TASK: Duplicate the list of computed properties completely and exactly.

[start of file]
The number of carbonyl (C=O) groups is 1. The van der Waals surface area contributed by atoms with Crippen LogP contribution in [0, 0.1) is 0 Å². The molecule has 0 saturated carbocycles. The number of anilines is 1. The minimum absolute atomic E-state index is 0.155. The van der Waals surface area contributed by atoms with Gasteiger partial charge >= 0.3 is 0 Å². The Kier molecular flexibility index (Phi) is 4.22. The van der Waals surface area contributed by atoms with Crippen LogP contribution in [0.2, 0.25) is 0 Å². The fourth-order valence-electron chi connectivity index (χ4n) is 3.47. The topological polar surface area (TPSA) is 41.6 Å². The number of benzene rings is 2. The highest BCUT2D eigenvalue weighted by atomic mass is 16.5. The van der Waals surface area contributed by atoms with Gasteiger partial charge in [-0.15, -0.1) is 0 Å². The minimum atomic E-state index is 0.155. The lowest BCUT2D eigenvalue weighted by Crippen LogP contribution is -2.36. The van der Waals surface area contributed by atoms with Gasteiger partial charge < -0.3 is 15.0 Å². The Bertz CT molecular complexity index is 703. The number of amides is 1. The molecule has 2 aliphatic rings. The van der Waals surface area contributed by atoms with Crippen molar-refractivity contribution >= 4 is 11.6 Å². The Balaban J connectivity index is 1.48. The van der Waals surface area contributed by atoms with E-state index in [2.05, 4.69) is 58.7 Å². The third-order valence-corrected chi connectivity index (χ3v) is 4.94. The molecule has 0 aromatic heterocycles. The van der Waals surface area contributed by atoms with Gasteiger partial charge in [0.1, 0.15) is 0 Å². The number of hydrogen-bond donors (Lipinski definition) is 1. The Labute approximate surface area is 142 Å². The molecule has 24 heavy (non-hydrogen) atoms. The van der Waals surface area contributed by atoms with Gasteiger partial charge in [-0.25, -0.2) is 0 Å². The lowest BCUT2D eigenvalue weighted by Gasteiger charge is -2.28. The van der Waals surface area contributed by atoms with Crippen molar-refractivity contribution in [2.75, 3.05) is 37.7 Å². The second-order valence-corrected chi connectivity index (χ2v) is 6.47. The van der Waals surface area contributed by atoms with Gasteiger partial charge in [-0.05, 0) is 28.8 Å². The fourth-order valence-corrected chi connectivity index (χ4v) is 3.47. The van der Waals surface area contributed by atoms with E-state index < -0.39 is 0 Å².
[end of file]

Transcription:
The number of carbonyl (C=O) groups is 1. The van der Waals surface area contributed by atoms with Crippen LogP contribution in [0, 0.1) is 0 Å². The molecule has 0 saturated carbocycles. The number of anilines is 1. The minimum absolute atomic E-state index is 0.155. The van der Waals surface area contributed by atoms with Gasteiger partial charge >= 0.3 is 0 Å². The Kier molecular flexibility index (Phi) is 4.22. The van der Waals surface area contributed by atoms with Crippen LogP contribution in [0.2, 0.25) is 0 Å². The fourth-order valence-electron chi connectivity index (χ4n) is 3.47. The topological polar surface area (TPSA) is 41.6 Å². The number of benzene rings is 2. The highest BCUT2D eigenvalue weighted by atomic mass is 16.5. The van der Waals surface area contributed by atoms with Gasteiger partial charge in [-0.15, -0.1) is 0 Å². The minimum atomic E-state index is 0.155. The lowest BCUT2D eigenvalue weighted by Crippen LogP contribution is -2.36. The van der Waals surface area contributed by atoms with Gasteiger partial charge < -0.3 is 15.0 Å². The Bertz CT molecular complexity index is 703. The number of amides is 1. The molecule has 2 aliphatic rings. The van der Waals surface area contributed by atoms with Crippen molar-refractivity contribution >= 4 is 11.6 Å². The Balaban J connectivity index is 1.48. The van der Waals surface area contributed by atoms with E-state index in [2.05, 4.69) is 58.7 Å². The third-order valence-corrected chi connectivity index (χ3v) is 4.94. The molecule has 0 aromatic heterocycles. The van der Waals surface area contributed by atoms with Gasteiger partial charge in [0.1, 0.15) is 0 Å². The number of hydrogen-bond donors (Lipinski definition) is 1. The Labute approximate surface area is 142 Å². The molecule has 24 heavy (non-hydrogen) atoms. The van der Waals surface area contributed by atoms with Gasteiger partial charge in [-0.25, -0.2) is 0 Å². The lowest BCUT2D eigenvalue weighted by Gasteiger charge is -2.28. The van der Waals surface area contributed by atoms with Crippen molar-refractivity contribution in [2.75, 3.05) is 37.7 Å². The second-order valence-corrected chi connectivity index (χ2v) is 6.47. The van der Waals surface area contributed by atoms with Gasteiger partial charge in [-0.05, 0) is 28.8 Å². The fourth-order valence-corrected chi connectivity index (χ4v) is 3.47. The van der Waals surface area contributed by atoms with E-state index < -0.39 is 0 Å².